Forum Posts

Pete Isgrigg
Mar 18, 2021
In General Discussions
Beyond her musical talent as a singer and a songwriter, Cyndi has been a role model and a personal inspiration to so many people, and has been outspoken for LBGT issues for almost four decades. Here’s my story: Realizing that I was gay in a small, white, conservative, suburban town often left me feeling very isolated and alone, and like there was no one I could talk to or who would understand what I was going through. The easiest thing to get through the day to day was to deny and ignore, but that never made the root of the issue go away and it built up and ate away at me. I remember a particularly lonely day when Time After Time came on the radio on a car ride with my family. It was 1996 and I was 15 years old. I had known the song and who Cyndi was, but on that day in particular it spoke to me. “If you’re lost, you can look, and you will find me”. A friend had given me a gift certificate to Barnes and Noble for my birthday, so I went the following weekend and bought She’s So Unusual and played Time After Time on repeat and eventually fell in love with the whole album and the girl on the cover unabashedly being who she was and telling that to the world. A few weeks later, while bored on the internet, and I searched “Cyndi Lauper” and found a fan run email list aptly called "SheBop". I joined, having no idea what to expect, but finding a community of other gay men, outcasts, riff-raffs, and misfits who were happy to discuss Cyndi and their lives. And through SheBop, I found AOL and IRC chat rooms to more directly connect and chat with other people in real time. For the first time, I was able to open up to someone about what I was struggling with, and to learn they were struggling with the same things. They made me feel not so alone, and that maybe I would be ok. Some of them have even been lifelong friends with whom I have enjoyed Cyndi concerts, vacation travel, and social media connections. Coming out was still a slow process for me. But through it all, I was inspired by Cyndi's example and music to be true myself and what I wanted. I bleached my hair, I dyed it blues, greens, purples. I would shop at thrift stores. I commemorated the time spent in all those online Cyndi chat rooms with a rainbow Apple logo tattoo, because it symbolized being gay and the computer through which I began the journey of accepting myself. I started spending my spare cash buying Cyndi records and CDs on eBay and scouring local record stores wherever I traveled to. I amassed a decent sized collection over the past 25 years that I framed and put on my walls, and every time I admire them I think about the journey in life that Cyndi has taken me on. Thank you to Cyndi, and thank you to all of you.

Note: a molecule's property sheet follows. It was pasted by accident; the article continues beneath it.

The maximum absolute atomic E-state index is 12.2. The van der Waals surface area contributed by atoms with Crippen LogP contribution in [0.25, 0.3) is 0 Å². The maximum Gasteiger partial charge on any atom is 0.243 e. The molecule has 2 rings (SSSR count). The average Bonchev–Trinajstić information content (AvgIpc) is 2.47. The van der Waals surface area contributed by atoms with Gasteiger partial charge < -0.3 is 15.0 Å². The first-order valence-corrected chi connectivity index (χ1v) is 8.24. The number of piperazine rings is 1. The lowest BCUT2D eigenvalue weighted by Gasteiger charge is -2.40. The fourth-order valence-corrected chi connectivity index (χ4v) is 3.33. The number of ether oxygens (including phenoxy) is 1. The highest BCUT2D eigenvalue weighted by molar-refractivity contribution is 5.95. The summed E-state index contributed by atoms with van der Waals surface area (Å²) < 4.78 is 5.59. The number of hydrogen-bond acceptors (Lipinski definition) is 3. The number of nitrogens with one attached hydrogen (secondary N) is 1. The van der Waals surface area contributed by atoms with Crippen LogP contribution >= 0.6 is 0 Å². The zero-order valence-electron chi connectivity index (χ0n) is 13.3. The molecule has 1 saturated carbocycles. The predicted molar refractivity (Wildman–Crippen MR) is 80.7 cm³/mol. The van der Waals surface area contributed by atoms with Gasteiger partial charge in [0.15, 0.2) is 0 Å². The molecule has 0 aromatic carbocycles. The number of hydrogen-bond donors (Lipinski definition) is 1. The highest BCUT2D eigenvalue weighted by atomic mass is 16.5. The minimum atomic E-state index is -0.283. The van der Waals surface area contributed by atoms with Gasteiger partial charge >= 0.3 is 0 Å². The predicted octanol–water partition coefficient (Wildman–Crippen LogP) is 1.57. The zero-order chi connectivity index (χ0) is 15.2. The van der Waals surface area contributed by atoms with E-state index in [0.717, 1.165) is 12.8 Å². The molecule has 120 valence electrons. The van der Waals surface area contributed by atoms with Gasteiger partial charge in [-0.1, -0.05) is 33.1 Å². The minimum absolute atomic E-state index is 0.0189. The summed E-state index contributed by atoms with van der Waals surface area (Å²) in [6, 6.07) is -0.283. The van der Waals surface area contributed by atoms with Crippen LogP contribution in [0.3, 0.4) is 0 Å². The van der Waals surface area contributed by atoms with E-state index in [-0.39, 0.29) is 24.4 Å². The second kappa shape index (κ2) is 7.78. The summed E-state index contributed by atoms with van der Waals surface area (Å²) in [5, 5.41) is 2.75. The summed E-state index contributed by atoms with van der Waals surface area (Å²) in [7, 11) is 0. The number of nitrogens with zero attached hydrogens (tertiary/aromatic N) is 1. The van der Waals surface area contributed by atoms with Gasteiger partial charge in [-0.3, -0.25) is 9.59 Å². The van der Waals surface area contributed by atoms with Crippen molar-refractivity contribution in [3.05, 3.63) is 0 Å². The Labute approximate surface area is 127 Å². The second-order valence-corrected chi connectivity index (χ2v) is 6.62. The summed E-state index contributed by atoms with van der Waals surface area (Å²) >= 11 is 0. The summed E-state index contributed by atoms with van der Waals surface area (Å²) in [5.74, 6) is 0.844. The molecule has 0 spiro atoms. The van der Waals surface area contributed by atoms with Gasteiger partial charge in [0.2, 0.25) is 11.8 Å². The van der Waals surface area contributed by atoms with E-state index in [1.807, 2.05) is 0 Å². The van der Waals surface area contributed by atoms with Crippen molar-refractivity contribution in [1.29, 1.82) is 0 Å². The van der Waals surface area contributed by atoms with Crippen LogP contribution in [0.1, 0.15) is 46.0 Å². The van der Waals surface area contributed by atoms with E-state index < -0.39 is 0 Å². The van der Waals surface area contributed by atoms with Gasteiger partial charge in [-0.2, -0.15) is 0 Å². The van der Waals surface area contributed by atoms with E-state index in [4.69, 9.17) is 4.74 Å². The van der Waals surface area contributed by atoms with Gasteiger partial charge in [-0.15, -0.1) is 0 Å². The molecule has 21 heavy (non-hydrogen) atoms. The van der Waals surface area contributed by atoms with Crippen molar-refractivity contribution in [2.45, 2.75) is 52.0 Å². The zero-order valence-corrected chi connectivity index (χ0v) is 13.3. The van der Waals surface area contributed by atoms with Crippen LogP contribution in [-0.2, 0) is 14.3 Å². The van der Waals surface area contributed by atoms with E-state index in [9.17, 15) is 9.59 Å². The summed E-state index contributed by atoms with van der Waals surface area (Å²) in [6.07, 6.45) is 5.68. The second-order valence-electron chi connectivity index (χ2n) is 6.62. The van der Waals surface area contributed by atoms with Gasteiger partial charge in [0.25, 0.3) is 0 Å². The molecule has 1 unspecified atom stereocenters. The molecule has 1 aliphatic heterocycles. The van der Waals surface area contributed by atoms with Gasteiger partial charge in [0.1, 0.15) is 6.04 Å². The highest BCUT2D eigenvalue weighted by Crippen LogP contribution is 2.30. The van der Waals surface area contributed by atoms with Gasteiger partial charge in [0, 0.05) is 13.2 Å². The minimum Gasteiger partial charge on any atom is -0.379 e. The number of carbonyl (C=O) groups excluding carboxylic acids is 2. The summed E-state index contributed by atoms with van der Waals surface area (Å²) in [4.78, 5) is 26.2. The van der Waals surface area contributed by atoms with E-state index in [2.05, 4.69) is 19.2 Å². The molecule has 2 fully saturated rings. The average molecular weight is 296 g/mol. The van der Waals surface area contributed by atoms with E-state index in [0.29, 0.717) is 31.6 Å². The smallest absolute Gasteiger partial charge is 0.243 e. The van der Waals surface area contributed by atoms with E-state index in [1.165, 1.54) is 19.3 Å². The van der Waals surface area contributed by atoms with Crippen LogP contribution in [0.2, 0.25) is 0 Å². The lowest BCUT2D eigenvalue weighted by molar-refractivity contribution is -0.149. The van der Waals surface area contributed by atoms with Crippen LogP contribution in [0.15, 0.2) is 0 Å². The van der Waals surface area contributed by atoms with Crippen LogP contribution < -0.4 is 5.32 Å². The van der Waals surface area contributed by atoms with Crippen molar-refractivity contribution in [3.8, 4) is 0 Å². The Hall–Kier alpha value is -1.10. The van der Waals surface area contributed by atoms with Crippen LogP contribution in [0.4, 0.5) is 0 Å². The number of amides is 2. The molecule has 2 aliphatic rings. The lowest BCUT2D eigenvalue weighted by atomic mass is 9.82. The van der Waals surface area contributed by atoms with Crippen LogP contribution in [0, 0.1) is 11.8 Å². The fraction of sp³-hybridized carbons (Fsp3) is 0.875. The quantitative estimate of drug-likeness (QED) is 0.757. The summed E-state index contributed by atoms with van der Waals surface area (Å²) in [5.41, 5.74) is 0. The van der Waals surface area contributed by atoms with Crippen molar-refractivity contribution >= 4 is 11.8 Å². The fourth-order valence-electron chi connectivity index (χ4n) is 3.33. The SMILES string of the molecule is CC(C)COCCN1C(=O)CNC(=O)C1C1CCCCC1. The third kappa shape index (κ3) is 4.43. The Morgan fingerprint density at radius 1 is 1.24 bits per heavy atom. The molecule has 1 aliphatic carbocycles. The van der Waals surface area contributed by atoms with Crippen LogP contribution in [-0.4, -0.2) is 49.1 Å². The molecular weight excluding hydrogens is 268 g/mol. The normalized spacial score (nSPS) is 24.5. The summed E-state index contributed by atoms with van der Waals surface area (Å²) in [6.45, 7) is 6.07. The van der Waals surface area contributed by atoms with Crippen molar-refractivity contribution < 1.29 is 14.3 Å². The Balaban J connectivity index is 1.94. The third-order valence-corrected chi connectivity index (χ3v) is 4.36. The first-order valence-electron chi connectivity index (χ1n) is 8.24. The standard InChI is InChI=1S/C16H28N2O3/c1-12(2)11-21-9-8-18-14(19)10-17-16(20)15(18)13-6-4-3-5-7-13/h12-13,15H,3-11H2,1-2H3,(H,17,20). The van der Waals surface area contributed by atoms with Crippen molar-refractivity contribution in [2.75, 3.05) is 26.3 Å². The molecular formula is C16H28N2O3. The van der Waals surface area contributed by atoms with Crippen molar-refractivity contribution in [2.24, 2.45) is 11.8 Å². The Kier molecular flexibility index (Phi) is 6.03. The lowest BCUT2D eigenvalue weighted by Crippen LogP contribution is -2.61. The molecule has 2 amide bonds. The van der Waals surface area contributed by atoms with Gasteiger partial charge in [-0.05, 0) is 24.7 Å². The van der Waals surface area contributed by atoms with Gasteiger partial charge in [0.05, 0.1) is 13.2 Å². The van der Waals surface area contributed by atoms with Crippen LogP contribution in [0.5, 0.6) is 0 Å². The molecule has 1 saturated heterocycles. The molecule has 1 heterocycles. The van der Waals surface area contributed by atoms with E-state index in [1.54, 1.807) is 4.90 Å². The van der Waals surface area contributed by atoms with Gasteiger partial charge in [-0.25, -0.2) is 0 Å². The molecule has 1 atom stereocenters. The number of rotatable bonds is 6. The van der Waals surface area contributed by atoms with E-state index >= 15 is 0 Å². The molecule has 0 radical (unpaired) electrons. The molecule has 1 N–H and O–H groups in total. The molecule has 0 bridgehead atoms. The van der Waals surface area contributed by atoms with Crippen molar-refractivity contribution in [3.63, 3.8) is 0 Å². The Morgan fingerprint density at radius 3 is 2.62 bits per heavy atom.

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Pete Isgrigg

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